Studio Materials 2

Studio Materials 2

Wednesday, August 29, 2012

The Big Edit

I've been working on some small paintings, some done en plein air, some done in the studio, where my main objective is to simplify what I am seeing. This is no small task. Our eyes and brain are programed to observe the details of life. Editing seems to go against our Human MO.

It helps when I squint my eyes so that I can see the simplicity of the shapes and value structure. Using large brushes, at least 3/4 inch wide flats, has also helped the process of keeping it simple. This brush size still allows for a fair amount of control, but I'm also having a wonderful time creating sweeping, expressive marks which convey the essence of the thing I am painting rather than the details.  So far, I've come up with two 10 x 8 paintings that I am happy with. One was done mostly on location, the other was finished entire;ly in the studio from photographs. Can you tell which is which?


Wednesday, August 1, 2012


About 4 years ago I was feeling rather ho hum about my work in pastels. I had been working with them for about 20 years and felt like a change (go figure). I decided to try my hand at oil painting since I admire so many artists working in that medium. Learning, rather, reintroducing myself to oils was challenging and exciting. My naiveté with making marks in paint as opposed to dry pigment felt childlike and I enjoyed the learning curve I allowed myself. I've explored the full palette of both opaque and transparent colors and enjoy the sculptural quality this medium offers as well as it's sensuousness .

I have by no means mastered the oil medium. I feel I am still in the intermediate stage of my education, so one would surmise that the learning I see ahead of me would keep me engaged. However, for the last few months, I've felt a very string sense of inertia and have not been able to place it's origin, until today. I'm painting for a show in September and am very aware of the looming, heaving deadline quickly approaching  me like a competitive runner lapping me on the track. Seriously, I'm starting today to paint for this show. Luckily, the venue is small, so a half a dozen nice pieces will suffice. I have my ideas; some abstracted florals (the venue is a flower shop) and some abstracted landscapes.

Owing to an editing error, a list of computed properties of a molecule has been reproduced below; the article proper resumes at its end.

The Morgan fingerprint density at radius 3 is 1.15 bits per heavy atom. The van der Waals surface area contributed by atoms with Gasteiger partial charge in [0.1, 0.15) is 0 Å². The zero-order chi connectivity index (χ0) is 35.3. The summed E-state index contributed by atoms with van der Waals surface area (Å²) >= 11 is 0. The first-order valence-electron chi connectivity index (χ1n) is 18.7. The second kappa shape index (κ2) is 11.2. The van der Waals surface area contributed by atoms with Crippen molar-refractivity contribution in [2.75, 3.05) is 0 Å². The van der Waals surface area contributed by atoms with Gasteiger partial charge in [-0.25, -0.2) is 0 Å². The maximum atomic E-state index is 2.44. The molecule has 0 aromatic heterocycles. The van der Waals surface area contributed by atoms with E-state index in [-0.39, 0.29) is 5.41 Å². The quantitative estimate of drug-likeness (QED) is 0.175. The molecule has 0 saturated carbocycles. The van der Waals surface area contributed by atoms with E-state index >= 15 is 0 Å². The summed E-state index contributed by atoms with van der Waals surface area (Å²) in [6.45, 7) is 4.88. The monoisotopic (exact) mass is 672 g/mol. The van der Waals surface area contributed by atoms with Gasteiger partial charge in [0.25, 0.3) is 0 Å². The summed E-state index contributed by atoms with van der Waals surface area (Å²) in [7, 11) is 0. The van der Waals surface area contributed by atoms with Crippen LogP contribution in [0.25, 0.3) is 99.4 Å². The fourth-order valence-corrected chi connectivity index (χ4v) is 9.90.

As I was choosing my canvases to begin work, a wilting flower arrangement eagerly waiting for it's close-up on the table next to my easel, I thought, "This needs to be a pastel!" Rather than start with a fresh sheet of paper, I wiped out an older painting that had been taken out of it's original frame. The background color I ended up with once the image succumbed to my 4 inch bristle brush was a glowing reddish orange. "Perfect!" I thought. Where's my charcoal? Like swinging my leg over a trusted bicycle seat, my hand sketched in the foundation for a new pastel painting. Wiping, making marks, wiping again, pushing and pulling the black lines hear and there, then blocking on the negative shapes feels so....right!

After 4 years of working in oils, I forgot I was a pastel painter. Let the dust fly!

Sometimes we move on to new pursuits and adventures. Sometimes it's time to reacquaint ourselves with former passions. What former passions have you reacquainted yourself with lately?